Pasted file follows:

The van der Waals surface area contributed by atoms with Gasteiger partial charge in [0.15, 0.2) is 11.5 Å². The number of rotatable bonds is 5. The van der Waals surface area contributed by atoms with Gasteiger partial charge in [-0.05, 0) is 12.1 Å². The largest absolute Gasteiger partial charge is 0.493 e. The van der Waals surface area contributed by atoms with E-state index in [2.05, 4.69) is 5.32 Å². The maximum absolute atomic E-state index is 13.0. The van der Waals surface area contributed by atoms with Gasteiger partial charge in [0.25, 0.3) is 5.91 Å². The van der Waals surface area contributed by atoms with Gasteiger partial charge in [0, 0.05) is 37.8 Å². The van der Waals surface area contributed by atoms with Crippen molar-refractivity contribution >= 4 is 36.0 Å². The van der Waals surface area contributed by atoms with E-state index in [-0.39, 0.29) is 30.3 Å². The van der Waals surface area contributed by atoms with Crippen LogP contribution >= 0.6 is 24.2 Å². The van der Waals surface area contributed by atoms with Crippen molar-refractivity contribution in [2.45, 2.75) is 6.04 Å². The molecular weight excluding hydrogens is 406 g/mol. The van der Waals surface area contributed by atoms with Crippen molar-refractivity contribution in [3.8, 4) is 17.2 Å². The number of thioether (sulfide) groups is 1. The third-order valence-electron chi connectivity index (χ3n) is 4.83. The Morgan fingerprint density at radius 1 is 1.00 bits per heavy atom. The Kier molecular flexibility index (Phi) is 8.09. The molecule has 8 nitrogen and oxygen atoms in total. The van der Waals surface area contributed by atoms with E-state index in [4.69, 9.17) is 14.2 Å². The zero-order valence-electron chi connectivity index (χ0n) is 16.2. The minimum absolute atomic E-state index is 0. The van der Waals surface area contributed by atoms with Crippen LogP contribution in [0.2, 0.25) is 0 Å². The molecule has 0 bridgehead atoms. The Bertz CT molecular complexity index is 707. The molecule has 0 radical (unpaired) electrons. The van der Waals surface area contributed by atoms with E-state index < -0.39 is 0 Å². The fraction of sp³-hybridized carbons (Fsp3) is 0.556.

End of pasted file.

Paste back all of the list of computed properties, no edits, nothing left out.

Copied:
The van der Waals surface area contributed by atoms with Gasteiger partial charge in [0.15, 0.2) is 11.5 Å². The number of rotatable bonds is 5. The van der Waals surface area contributed by atoms with Gasteiger partial charge in [-0.05, 0) is 12.1 Å². The largest absolute Gasteiger partial charge is 0.493 e. The van der Waals surface area contributed by atoms with E-state index in [2.05, 4.69) is 5.32 Å². The maximum absolute atomic E-state index is 13.0. The van der Waals surface area contributed by atoms with Gasteiger partial charge in [0.25, 0.3) is 5.91 Å². The van der Waals surface area contributed by atoms with Gasteiger partial charge in [0, 0.05) is 37.8 Å². The van der Waals surface area contributed by atoms with Crippen molar-refractivity contribution >= 4 is 36.0 Å². The van der Waals surface area contributed by atoms with E-state index in [-0.39, 0.29) is 30.3 Å². The van der Waals surface area contributed by atoms with Crippen LogP contribution >= 0.6 is 24.2 Å². The van der Waals surface area contributed by atoms with Crippen molar-refractivity contribution in [2.45, 2.75) is 6.04 Å². The molecular weight excluding hydrogens is 406 g/mol. The van der Waals surface area contributed by atoms with Crippen molar-refractivity contribution in [3.8, 4) is 17.2 Å². The number of thioether (sulfide) groups is 1. The third-order valence-electron chi connectivity index (χ3n) is 4.83. The Morgan fingerprint density at radius 1 is 1.00 bits per heavy atom. The Kier molecular flexibility index (Phi) is 8.09. The molecule has 8 nitrogen and oxygen atoms in total. The van der Waals surface area contributed by atoms with E-state index in [4.69, 9.17) is 14.2 Å². The zero-order valence-electron chi connectivity index (χ0n) is 16.2. The minimum absolute atomic E-state index is 0. The van der Waals surface area contributed by atoms with Crippen LogP contribution in [0.2, 0.25) is 0 Å². The molecule has 0 bridgehead atoms. The Bertz CT molecular complexity index is 707. The molecule has 0 radical (unpaired) electrons. The van der Waals surface area contributed by atoms with E-state index < -0.39 is 0 Å². The fraction of sp³-hybridized carbons (Fsp3) is 0.556.